The Brazilian state of Minas Gerais has put a planned auction for solar power on hold indefinitely because the region lacks enough transmission lines.
The auction had been set for August, and without adequate power-transmission infrastructure, solar farms that won contracts in the event might not be able to deliver electricity to the grid, according to Guilherme Augusto Duarte de Faria, superintendent of the state’s Economic Development Secretary.
The decision is a setback for Brazil’s nascent solar industry. The country had about 59 MW of solar capacity in operation last year, less than 1 percent of the total supply, and the government is seeking to boost that figure as part of an effort to diversify its energy mix. The Minas Gerais auction had been expected to sell contracts for as much as 200 MW of solar capacity, Faria said.
“We are slamming on brakes now,” he said in a telephone interview Wednesday. “We are very interested in promoting the solar auction, but we have to better understand some consequences.”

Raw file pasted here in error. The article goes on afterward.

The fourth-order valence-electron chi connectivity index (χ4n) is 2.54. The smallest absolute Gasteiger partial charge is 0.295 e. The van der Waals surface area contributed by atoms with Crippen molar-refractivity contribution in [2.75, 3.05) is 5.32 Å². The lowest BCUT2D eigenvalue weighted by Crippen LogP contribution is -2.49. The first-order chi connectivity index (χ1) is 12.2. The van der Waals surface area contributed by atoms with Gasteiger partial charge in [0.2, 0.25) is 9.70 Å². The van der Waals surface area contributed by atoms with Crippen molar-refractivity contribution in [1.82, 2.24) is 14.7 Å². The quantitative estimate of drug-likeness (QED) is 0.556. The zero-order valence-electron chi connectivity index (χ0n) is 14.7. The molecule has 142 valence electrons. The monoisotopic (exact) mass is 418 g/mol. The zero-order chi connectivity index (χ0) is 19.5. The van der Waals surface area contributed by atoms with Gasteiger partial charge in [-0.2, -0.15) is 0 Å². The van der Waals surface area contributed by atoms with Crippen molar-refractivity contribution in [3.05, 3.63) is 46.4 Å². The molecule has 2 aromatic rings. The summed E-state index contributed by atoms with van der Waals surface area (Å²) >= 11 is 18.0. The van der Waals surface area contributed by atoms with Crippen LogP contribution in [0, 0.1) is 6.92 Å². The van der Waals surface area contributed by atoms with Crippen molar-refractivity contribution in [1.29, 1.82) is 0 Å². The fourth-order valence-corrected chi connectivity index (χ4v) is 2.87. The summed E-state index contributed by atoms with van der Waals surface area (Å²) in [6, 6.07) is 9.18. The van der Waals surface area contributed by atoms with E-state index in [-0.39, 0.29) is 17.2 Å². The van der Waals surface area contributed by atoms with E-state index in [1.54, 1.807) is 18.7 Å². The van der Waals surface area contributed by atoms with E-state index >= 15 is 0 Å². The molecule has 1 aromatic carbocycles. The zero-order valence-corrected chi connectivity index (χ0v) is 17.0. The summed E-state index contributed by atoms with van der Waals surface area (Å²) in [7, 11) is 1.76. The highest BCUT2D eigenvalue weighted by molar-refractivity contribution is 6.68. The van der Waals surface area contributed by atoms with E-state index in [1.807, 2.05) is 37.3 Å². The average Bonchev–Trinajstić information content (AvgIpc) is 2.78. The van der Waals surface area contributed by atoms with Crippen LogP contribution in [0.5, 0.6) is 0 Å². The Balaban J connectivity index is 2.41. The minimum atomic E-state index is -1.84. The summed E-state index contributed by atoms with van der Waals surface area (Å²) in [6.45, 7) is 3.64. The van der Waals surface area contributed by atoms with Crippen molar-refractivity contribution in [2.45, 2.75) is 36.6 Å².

The Minas Gerais auction was expected to lead to as much as 1 billion reais ($254 Million) of investment in solar projects in the state. It would have been the country’s second regional auction for solar power after a similar event in Pernambuco state in 2013.
Another factor holding back Brazil’s solar industry is the lack of domestic panel production.
“The solar market is locked, and we don’t have local production of panels,” Faria said. “With the dollar valuation, we are questioning what projects from the last federal solar auctions will be really built.”